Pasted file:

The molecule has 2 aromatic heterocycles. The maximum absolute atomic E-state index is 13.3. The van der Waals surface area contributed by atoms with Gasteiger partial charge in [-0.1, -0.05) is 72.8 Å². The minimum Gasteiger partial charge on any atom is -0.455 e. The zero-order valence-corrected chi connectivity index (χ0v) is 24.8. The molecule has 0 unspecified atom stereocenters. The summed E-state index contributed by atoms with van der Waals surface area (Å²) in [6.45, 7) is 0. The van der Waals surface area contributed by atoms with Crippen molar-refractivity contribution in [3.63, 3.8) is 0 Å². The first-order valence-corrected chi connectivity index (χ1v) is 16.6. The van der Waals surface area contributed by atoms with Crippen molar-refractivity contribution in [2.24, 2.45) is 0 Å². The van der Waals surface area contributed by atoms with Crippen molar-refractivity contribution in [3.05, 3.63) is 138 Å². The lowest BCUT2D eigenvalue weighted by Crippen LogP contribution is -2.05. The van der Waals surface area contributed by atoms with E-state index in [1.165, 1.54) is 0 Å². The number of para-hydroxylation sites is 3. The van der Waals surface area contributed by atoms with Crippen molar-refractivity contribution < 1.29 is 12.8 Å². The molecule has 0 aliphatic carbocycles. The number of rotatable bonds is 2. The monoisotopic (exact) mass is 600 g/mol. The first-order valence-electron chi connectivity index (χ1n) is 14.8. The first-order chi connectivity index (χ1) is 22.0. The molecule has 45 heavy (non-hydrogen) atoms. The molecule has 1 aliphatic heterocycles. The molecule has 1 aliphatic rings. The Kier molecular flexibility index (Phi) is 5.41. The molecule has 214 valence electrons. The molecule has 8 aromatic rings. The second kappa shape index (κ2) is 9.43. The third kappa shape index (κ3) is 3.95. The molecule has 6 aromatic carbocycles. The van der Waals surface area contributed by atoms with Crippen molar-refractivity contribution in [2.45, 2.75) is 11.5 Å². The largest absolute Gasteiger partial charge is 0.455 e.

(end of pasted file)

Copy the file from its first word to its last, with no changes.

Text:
The molecule has 2 aromatic heterocycles. The maximum absolute atomic E-state index is 13.3. The van der Waals surface area contributed by atoms with Gasteiger partial charge in [-0.1, -0.05) is 72.8 Å². The minimum Gasteiger partial charge on any atom is -0.455 e. The zero-order valence-corrected chi connectivity index (χ0v) is 24.8. The molecule has 0 unspecified atom stereocenters. The summed E-state index contributed by atoms with van der Waals surface area (Å²) in [6.45, 7) is 0. The van der Waals surface area contributed by atoms with Crippen molar-refractivity contribution in [3.63, 3.8) is 0 Å². The first-order valence-corrected chi connectivity index (χ1v) is 16.6. The van der Waals surface area contributed by atoms with Crippen molar-refractivity contribution in [2.24, 2.45) is 0 Å². The van der Waals surface area contributed by atoms with Crippen molar-refractivity contribution in [3.05, 3.63) is 138 Å². The lowest BCUT2D eigenvalue weighted by Crippen LogP contribution is -2.05. The van der Waals surface area contributed by atoms with E-state index in [1.165, 1.54) is 0 Å². The number of para-hydroxylation sites is 3. The van der Waals surface area contributed by atoms with Crippen molar-refractivity contribution < 1.29 is 12.8 Å². The molecule has 0 aliphatic carbocycles. The number of rotatable bonds is 2. The monoisotopic (exact) mass is 600 g/mol. The first-order valence-electron chi connectivity index (χ1n) is 14.8. The first-order chi connectivity index (χ1) is 22.0. The molecule has 45 heavy (non-hydrogen) atoms. The molecule has 1 aliphatic heterocycles. The molecule has 1 aliphatic rings. The Kier molecular flexibility index (Phi) is 5.41. The molecule has 214 valence electrons. The molecule has 8 aromatic rings. The second kappa shape index (κ2) is 9.43. The third kappa shape index (κ3) is 3.95. The molecule has 6 aromatic carbocycles. The van der Waals surface area contributed by atoms with Crippen molar-refractivity contribution in [2.45, 2.75) is 11.5 Å². The largest absolute Gasteiger partial charge is 0.455 e.